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This beautiful city was historically an independent nation, and during the Middle Ages and Renaissance it was a major maritime power and center of commerce. It was also a major player during the time of the Byzantine Empire, trading extensively with the Muslim world, something still reflected in the city’s astounding and decidedly “moorish” architecture. The City of Lights, which it is often called, is cited as one of the most beautiful cities in the world. Having been there, even though briefly, I can vouch for that. It is a labyrinth of canals, cobblestone streets and passageways, surrounded by the Adriatic Sea.

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The skyline is all domes and spires jutting up into the blue sky. Venice is literally built in the water of the lagoons that surround it. Making it a most interesting city in terms of its architecture, culture, and food, as all of these developed based on the city’s geography and status in the world for so many centuries.

We flew into Venice and stayed for just one night. We wanted to at least experience a little of what this mysterious city, shrouded in fog, has to offer. We took a public water taxi, the Vaporetto from the airport to the city. It was the cheapest way to get there, but it also offered us an extensive tour of the outskirts of Venice and the many islands out of the main city, like Murano. We stayed at a tiny hotel close to the Rialto Bridge. It was a great central location for us to explore the city’s main attraction – Piazza San Marco and the main tourist port where all the ferries and gondolas park.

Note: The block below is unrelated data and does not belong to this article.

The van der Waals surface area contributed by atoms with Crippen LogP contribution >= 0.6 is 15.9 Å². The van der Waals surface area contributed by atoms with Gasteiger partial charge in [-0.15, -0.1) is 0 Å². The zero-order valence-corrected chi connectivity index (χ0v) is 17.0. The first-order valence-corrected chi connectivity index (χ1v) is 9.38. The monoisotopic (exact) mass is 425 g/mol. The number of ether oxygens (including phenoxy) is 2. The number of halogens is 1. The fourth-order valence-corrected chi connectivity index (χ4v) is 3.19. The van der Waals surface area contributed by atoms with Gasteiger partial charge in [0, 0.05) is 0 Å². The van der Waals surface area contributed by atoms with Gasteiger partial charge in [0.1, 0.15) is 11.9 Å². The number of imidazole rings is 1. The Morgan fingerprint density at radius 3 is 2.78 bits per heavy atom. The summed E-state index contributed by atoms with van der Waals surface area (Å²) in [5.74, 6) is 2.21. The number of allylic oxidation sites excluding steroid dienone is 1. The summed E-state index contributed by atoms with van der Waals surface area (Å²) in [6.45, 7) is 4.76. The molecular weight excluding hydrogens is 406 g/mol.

We had taken an evening flight out of New York (after flying there from Orlando) and so by the time we got to Venice, it was about 10 AM local time. We had only gotten maybe 3 or 4 hours of very uncomfortable sleep on the plane, but I guess the adrenaline of being in such a beautiful place kept us going. After checking into the tiny hotel and having a much needed shower, we headed out in search of food. This was to be my first ever meal in Italy, and so we picked a nice outdoor cafe’ in a cute little square we found near our hotel. Since Venice is a seaside city, we both opted for seafood.

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I had an awesome salad with tuna, and Roberto got a mixed seafood plate with an assortment of cold seafood salads.